It has been known for many years that infection caused by Schistosoma affects the lungs, but its frequency and importance have received scanty recognition. Dr. Díaz-Rivera and co-workers 1 reported their observations on 12 patients suffering from acute schistosomiasis during the period of maturation and oviposition. They emphasized the explosive gastrointestinal and pulmonary manifestations, clinically confused with various dysenteric diseases, bronchopneumonia, and pulmonary infiltrative eosinophilia. The latter picture suggests a hypersensitivity state as the chief factor governing the clinical and pathological manifestations.
Belleli, of Alexandria, reported the first case of ova in the lungs in a patient suffering from disease caused by Schistosoma haematobium.2 Azmy Bey in Cairo, reported the first two cases of schistosomal cor pulmonale that at postmortem showed a pulmonary arteriosclerosis.3 The pathogenesis of schistosomal pulmonary obstruction syndrome was discussed by Shaw and Ghareeb, in 1938,4 and Lopes de Faria, in 1952.5 Since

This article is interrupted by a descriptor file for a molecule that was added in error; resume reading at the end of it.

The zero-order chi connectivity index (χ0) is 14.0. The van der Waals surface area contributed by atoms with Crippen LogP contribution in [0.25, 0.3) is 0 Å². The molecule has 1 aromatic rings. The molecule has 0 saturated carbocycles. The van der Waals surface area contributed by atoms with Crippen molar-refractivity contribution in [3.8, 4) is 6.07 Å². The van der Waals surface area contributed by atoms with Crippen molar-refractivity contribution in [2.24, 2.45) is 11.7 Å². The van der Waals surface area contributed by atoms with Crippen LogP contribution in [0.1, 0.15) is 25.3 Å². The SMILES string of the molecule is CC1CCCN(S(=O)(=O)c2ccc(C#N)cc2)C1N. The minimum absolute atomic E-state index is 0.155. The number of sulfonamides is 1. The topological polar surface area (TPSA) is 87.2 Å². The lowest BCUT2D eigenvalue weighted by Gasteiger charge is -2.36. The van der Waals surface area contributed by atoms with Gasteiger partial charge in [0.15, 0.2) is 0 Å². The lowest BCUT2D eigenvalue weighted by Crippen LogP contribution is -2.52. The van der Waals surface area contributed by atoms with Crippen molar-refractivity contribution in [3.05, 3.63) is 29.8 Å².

MARCHAND EJ, MARCIAL-ROJAS RA, RODRÍGUEZ R, POLANCO G, DÍAZ-RIVERA RS. The Pulmonary Obstruction Syndrome in Schistosoma Mansoni Pulmonary Endarteritis: Report of Five Cases. AMA Arch Intern Med. 1957;100(6):965–980. doi:10.1001/archinte.1957.00260120109013
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